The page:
Tukeli looked down at the Po-Matoran, a soft smile still on her face. He seemed nice enough, if not a little different than the Matoran she was used to spending time with. Centuries of living in Le-Koro, and Tukeli was used to others doing most of the talking. Le-Matoran were pretty social so she had gotten used to interacting with them... before that, she had struggled quite a bit. Tukeli used to be very shy, and sometimes, she still was She had never met a Po-Matoran before, though, so she wasn't entirely sure what to expect. Well, so far so good. If there was one thing she had learned, however, it paid to interact with others. You wouldn't learn anything by cowering in the corner. She just hoped that he wouldn't mind talking to her.
Suddenly, the stranger lost his grip on the basket he was carrying, and the contents tumbled out onto the street. Tukeli jumped in surprise, and gasped quietly. Quickly, she knelt down, hoping to lend a hand. The Ga-Toa picked up a few of the smaller items, placing them carefully in the basket, silently hoping that he didn't mind the help... some Matoran, she had learned, were proud and didn't like to accept help, especially after dropping something. Her eyes were then averted to the sign. She didn't know that it had been recently crafted, but the detail and quality of it didn't escape her. She picked it up carefully, and handed it to him. There was a hint of concern in her aqua-colored gaze.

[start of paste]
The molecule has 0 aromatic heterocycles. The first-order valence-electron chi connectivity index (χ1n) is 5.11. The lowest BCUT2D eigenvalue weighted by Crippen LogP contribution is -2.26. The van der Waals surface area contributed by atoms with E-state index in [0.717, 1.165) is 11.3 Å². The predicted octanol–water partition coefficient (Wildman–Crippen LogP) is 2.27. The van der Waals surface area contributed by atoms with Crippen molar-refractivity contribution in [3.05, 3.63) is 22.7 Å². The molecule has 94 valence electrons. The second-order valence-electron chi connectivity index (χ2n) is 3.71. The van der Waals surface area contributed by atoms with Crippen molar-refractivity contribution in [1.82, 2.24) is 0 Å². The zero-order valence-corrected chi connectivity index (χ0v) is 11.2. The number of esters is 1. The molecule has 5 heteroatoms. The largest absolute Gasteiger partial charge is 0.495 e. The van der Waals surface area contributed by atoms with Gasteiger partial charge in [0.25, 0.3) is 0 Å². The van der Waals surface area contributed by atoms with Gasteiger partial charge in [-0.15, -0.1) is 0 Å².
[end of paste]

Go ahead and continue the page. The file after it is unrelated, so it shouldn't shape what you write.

"Um... are you alright, sir?" she asked quietly. "That's... an ever-fine sign you have." She glanced to the side awkwardly, before meeting his eye again. "I... I'm Tukeli. Would you like help carrying your things? If... if not, that's okay too." It couldn't hurt to offer, right..?
IC: Arero (Onu-Koro)